Boeing has issued a warning to airlines using its 737 MAX planes after a sensor failure was identified as a potential cause of the crash of a passenger flight near Indonesia.
Exhibiting similar problems, a recently delivered Lion Air Boeing 737 Max 8 passenger plane crashed into the sea off Jakarta, Indonesia nearly two weeks ago with 189 people on board. The FAA also notified regulatory counterparts around the world, which typically follow the US agency's lead on safety matters.
"Lion Air apologises to all passengers for any inconvenience... it has sent a team to inspect the aircraft", the spokesman said.
AMC personnel of the airport had been questioned by the authorities over the accident, he added.
The Boeing 737 MAX has three such sensors but erroneous readings could cause it to point the nose down sharply in order to keep air under the wings and avoid a stall, according to a person briefed on the matter.
"We have instructed to ensure that airlines fulfil their obligations in accordance with the provisions by providing compensation for late flights to passengers".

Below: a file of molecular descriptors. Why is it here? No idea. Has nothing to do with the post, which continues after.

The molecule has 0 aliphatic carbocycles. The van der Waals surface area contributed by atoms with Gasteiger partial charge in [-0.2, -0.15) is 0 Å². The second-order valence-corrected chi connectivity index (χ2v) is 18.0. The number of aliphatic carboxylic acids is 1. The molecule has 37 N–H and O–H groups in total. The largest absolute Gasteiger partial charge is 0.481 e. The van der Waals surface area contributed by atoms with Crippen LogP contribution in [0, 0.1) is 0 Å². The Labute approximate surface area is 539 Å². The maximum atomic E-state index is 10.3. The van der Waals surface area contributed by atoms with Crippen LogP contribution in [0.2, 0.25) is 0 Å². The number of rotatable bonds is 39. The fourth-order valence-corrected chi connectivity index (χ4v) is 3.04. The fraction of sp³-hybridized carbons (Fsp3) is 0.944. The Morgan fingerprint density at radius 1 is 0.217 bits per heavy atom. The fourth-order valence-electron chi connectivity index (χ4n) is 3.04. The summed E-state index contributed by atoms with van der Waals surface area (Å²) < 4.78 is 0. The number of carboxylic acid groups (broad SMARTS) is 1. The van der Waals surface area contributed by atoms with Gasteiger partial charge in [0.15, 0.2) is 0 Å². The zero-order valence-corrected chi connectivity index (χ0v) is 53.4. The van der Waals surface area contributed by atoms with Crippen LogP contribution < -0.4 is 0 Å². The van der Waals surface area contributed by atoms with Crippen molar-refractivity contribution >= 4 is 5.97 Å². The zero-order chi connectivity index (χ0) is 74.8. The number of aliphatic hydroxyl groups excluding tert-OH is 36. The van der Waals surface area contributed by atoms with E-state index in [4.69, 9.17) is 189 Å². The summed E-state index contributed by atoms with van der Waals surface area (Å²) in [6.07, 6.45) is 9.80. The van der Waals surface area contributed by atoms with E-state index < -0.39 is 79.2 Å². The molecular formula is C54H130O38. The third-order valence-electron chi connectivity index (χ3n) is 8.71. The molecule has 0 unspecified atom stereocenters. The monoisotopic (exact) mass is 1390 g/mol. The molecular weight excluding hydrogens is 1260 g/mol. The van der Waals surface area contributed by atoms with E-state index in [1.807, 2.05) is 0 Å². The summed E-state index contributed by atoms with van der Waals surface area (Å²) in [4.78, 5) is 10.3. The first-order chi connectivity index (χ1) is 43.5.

Meanwhile, the Wall Street Journal characterized Boeing's bulletin as a "safety alert" covering "potentially suspect flight-control software that can confuse pilots and lead to a steep descent of the affected aircraft model".
Boeing Co. said on Wednesday it had issued a safety bulletin reminding pilots how to handle erroneous data from a key sensor in the wake of last week's crash in Indonesia.
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The Boeing 737 Max 8 had its first flight in January 2016. Both that flight and its October 28 trip from Bali to Jakarta showed erratic speed and altitude shortly after take-off.
The committee has said they were dealing with an "erroneous airspeed indication". The plane went into a sudden dive minutes after takeoff, from which the pilots were able to recover. They chose to fly on to Jakarta at a lower-than-normal altitude.
This comes less than two weeks after another Lion Air plane plummeted into the Java Sea en route to Pangkal Pinang from Jakarta on Oct 29.
"There were four flights in all that suffered a problem with the airspeed indicator", NTSC head Soerjanto Tjahjono told reporters.
Boeing issues an operational update for 737. "Safety is the top priority at Southwest, and we will continue to work closely with Boeing and the FAA to maintain the integrity of our fleet and validate our operating practices".
"The bulletin reinforces existing procedures which all Air Canada crews are now trained on", Fitzpatrick said. They are now combing the seas for the voice recorder.
The flight procedure recommendations to Boeing were based on how the flight crew responded to problems on the Bali-to-Jakarta flight, said investigator Nurcahyo Utomo.